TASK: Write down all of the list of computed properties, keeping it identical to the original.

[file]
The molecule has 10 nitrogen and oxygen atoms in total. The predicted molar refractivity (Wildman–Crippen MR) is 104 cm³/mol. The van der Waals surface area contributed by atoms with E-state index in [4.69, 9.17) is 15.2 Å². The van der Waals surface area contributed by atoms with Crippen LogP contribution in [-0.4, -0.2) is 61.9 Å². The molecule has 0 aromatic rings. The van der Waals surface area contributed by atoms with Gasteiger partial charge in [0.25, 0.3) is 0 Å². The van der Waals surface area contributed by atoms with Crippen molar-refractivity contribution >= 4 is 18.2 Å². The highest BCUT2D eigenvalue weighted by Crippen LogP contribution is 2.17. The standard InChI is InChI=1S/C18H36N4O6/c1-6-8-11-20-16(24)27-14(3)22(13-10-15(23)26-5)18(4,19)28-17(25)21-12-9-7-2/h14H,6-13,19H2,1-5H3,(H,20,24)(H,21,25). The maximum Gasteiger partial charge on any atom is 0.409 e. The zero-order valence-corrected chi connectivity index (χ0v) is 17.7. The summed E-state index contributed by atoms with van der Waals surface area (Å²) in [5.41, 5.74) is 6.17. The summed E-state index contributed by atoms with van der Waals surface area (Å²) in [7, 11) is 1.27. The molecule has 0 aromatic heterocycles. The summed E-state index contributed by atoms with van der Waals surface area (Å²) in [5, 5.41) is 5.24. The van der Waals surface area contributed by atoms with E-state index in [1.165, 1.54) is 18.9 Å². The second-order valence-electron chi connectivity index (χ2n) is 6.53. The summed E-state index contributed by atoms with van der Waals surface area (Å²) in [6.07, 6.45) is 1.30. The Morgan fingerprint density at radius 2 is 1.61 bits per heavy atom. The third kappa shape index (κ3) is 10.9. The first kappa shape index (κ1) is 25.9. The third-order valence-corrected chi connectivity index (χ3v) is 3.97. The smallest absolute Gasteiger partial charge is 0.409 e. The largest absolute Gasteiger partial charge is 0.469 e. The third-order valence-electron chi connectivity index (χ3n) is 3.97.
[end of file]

The molecule has 10 nitrogen and oxygen atoms in total. The predicted molar refractivity (Wildman–Crippen MR) is 104 cm³/mol. The van der Waals surface area contributed by atoms with E-state index in [4.69, 9.17) is 15.2 Å². The van der Waals surface area contributed by atoms with Crippen LogP contribution in [-0.4, -0.2) is 61.9 Å². The molecule has 0 aromatic rings. The van der Waals surface area contributed by atoms with Gasteiger partial charge in [0.25, 0.3) is 0 Å². The van der Waals surface area contributed by atoms with Crippen molar-refractivity contribution >= 4 is 18.2 Å². The highest BCUT2D eigenvalue weighted by Crippen LogP contribution is 2.17. The standard InChI is InChI=1S/C18H36N4O6/c1-6-8-11-20-16(24)27-14(3)22(13-10-15(23)26-5)18(4,19)28-17(25)21-12-9-7-2/h14H,6-13,19H2,1-5H3,(H,20,24)(H,21,25). The maximum Gasteiger partial charge on any atom is 0.409 e. The zero-order valence-corrected chi connectivity index (χ0v) is 17.7. The summed E-state index contributed by atoms with van der Waals surface area (Å²) in [5.41, 5.74) is 6.17. The summed E-state index contributed by atoms with van der Waals surface area (Å²) in [7, 11) is 1.27. The molecule has 0 aromatic heterocycles. The summed E-state index contributed by atoms with van der Waals surface area (Å²) in [5, 5.41) is 5.24. The van der Waals surface area contributed by atoms with E-state index in [1.165, 1.54) is 18.9 Å². The second-order valence-electron chi connectivity index (χ2n) is 6.53. The summed E-state index contributed by atoms with van der Waals surface area (Å²) in [6.07, 6.45) is 1.30. The Morgan fingerprint density at radius 2 is 1.61 bits per heavy atom. The third kappa shape index (κ3) is 10.9. The first kappa shape index (κ1) is 25.9. The third-order valence-corrected chi connectivity index (χ3v) is 3.97. The smallest absolute Gasteiger partial charge is 0.409 e. The largest absolute Gasteiger partial charge is 0.469 e. The third-order valence-electron chi connectivity index (χ3n) is 3.97.